In the case of the trees, I might suggest trying a longer exposure. Get a tripod and a solid neutral density filter to slow down the shutter speed and capture a longer time frame. It sometimes works but not always. Plus, if it's windy, the trees will be blurry from movement so you have that to contend with.

    Hope that helps some!

    BTW, you aren't too far from me! We are in SE Minnesota and visit the North Shore several times a year. Usually end up in Tofte or Grand Marais as our "base camp". Photographed a LOT of that area and love every minute! Check out the landscape portion of our website below and see if you recognize anything.

    Jeff
    Landscapes and Light Painting, Nikon and Pentax equipment
    Eagle Vista Studio - Light Painting - Getting Started With Sunrise Photography
    "Anybody can make the simple complicated. Creativity is making the complicated simple." Charlie Mingus

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    Default

    Thanks for the help, everyone. At least I've got a few months of winter left. To my fellow MN resident...my sister lives on a farm outside Pine Island, so I'm familiar with several of your landscapes there, too.

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    Quote Originally Posted by grandmaslake View Post
    Thanks for the help, everyone. At least I've got a few months of winter left. To my fellow MN resident...my sister lives on a farm outside Pine Island, so I'm familiar with several of your landscapes there, too.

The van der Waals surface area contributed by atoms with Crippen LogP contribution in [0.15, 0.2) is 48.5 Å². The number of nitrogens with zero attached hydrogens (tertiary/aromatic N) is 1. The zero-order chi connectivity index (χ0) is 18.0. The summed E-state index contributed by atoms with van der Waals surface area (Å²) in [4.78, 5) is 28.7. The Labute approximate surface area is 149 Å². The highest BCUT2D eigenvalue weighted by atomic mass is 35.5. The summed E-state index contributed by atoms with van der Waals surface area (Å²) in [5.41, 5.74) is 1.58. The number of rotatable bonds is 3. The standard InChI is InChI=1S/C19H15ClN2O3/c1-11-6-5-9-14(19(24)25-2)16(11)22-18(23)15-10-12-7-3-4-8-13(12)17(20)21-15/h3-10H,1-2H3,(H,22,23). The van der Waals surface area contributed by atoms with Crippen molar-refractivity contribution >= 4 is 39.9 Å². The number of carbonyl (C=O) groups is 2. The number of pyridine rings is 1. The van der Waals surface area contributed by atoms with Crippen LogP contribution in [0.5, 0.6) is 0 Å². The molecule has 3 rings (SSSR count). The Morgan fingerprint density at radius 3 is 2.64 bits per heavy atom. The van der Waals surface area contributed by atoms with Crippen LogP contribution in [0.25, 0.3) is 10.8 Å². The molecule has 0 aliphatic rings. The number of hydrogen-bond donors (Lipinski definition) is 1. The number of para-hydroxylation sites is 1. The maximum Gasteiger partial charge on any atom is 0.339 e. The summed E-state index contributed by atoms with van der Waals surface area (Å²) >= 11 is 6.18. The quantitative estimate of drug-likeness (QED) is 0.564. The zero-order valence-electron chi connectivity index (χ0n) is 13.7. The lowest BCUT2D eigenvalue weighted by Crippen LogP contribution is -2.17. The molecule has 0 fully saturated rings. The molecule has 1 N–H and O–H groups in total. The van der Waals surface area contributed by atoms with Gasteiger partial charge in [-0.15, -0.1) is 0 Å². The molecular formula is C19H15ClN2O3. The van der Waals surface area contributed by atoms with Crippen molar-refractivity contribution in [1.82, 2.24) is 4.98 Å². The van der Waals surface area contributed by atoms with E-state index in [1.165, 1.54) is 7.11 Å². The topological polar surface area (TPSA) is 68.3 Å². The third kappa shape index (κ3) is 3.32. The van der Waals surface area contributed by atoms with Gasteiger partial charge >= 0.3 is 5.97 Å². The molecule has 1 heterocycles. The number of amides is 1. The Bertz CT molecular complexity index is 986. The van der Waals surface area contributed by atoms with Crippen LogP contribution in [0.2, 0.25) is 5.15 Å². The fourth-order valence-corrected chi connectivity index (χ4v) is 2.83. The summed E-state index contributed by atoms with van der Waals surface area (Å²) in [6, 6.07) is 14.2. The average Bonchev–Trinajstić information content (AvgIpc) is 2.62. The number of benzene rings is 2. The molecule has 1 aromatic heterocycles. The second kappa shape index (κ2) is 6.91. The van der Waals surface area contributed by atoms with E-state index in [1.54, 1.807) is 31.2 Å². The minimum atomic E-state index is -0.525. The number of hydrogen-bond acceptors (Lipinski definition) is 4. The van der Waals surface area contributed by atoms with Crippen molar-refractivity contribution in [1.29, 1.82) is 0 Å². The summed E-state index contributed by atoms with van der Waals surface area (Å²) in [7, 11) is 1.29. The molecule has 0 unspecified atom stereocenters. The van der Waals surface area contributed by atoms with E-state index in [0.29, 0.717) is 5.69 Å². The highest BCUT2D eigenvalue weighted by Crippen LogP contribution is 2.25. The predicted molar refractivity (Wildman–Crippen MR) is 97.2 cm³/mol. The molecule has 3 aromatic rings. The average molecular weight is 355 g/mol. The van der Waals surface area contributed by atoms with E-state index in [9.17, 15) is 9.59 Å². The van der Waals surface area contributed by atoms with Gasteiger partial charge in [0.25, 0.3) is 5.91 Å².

Awesome! Just a few miles away from Pine Island!
    Landscapes and Light Painting, Nikon and Pentax equipment
    Eagle Vista Studio - Light Painting - Getting Started With Sunrise Photography
    "Anybody can make the simple complicated. Creativity is making the complicated simple." Charlie Mingus

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    From your description, I think(?) I envision something a little different. I'm thinking about how a viewer sees an image. We go to the points of greatest contrast first (light subject with dark surroundings, or vice versa). Then, we look at what appears to be biggest or closest in the image. In your image above, the half-dozen or so trees are roughly at the same distance and scale. Yeah, there are different sized trees, but they're all in context of each other. As is, it looks like a picture of trees and that the group of trees are the story. But that's not what you want. You're not telling a story of a group of trees, you're looking to share the droplets on the branches of the trees.

    Could you find a smaller tree that's close by, where the droplets of ice are big in the frame? One where the droplets are within arms reach of you? Then compose the picture such that they're big. Even better, you could have the other, bigger trees still in the background as a repeating pattern that suggests that this bling goes on forever.

    On the technical side, I'm thinking that you'd want a small aperture and short lens to put a starburst on the specular light coming through the droplet(s). Of course, using a tripod would be essential.

    I'm not sure if this is even remotely close to what you're looking for, or if any of this is helpful...
    Dave.
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    Darren C is offline Used to be shruggy63
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    I agree with Dave in that getting closer would be helpful. Have you tried using your flash? After sunrise when there's a little thaw water on a more confined subject, surely hitting it with the flash would make some sparkles... Good Luck!